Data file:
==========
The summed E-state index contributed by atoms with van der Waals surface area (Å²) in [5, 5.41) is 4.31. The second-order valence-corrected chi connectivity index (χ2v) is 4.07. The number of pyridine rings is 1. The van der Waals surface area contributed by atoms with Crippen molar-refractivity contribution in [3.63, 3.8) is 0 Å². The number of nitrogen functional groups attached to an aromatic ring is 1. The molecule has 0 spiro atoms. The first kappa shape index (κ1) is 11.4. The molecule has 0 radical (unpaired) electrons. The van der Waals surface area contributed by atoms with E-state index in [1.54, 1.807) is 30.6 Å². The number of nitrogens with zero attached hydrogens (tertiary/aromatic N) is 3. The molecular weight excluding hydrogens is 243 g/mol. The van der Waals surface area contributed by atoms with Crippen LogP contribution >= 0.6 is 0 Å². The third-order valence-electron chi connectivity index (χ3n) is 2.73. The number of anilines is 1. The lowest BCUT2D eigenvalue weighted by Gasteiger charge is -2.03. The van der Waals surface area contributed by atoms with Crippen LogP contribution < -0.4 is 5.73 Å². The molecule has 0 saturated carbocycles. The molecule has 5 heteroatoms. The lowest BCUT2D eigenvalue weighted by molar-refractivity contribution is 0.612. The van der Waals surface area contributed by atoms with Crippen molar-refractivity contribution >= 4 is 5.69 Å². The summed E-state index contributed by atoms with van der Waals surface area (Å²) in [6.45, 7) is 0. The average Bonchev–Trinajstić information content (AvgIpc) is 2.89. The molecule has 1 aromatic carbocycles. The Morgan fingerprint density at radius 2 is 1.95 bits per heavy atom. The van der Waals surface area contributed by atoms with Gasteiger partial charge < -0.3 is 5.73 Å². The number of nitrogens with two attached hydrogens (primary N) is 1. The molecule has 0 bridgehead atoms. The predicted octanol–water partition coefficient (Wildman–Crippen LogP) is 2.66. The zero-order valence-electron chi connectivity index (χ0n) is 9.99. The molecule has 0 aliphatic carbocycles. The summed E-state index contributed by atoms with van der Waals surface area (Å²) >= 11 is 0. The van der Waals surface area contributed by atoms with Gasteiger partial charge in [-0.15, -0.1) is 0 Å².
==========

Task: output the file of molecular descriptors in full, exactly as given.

The summed E-state index contributed by atoms with van der Waals surface area (Å²) in [5, 5.41) is 4.31. The second-order valence-corrected chi connectivity index (χ2v) is 4.07. The number of pyridine rings is 1. The van der Waals surface area contributed by atoms with Crippen molar-refractivity contribution in [3.63, 3.8) is 0 Å². The number of nitrogen functional groups attached to an aromatic ring is 1. The molecule has 0 spiro atoms. The first kappa shape index (κ1) is 11.4. The molecule has 0 radical (unpaired) electrons. The van der Waals surface area contributed by atoms with E-state index in [1.54, 1.807) is 30.6 Å². The number of nitrogens with zero attached hydrogens (tertiary/aromatic N) is 3. The molecular weight excluding hydrogens is 243 g/mol. The van der Waals surface area contributed by atoms with Crippen LogP contribution >= 0.6 is 0 Å². The third-order valence-electron chi connectivity index (χ3n) is 2.73. The number of anilines is 1. The lowest BCUT2D eigenvalue weighted by Gasteiger charge is -2.03. The van der Waals surface area contributed by atoms with Crippen LogP contribution < -0.4 is 5.73 Å². The molecule has 0 saturated carbocycles. The molecule has 5 heteroatoms. The lowest BCUT2D eigenvalue weighted by molar-refractivity contribution is 0.612. The van der Waals surface area contributed by atoms with Crippen molar-refractivity contribution >= 4 is 5.69 Å². The summed E-state index contributed by atoms with van der Waals surface area (Å²) in [6.45, 7) is 0. The average Bonchev–Trinajstić information content (AvgIpc) is 2.89. The molecule has 1 aromatic carbocycles. The Morgan fingerprint density at radius 2 is 1.95 bits per heavy atom. The van der Waals surface area contributed by atoms with Gasteiger partial charge < -0.3 is 5.73 Å². The number of nitrogens with two attached hydrogens (primary N) is 1. The molecule has 0 bridgehead atoms. The predicted octanol–water partition coefficient (Wildman–Crippen LogP) is 2.66. The zero-order valence-electron chi connectivity index (χ0n) is 9.99. The molecule has 0 aliphatic carbocycles. The summed E-state index contributed by atoms with van der Waals surface area (Å²) >= 11 is 0. The van der Waals surface area contributed by atoms with Gasteiger partial charge in [-0.15, -0.1) is 0 Å².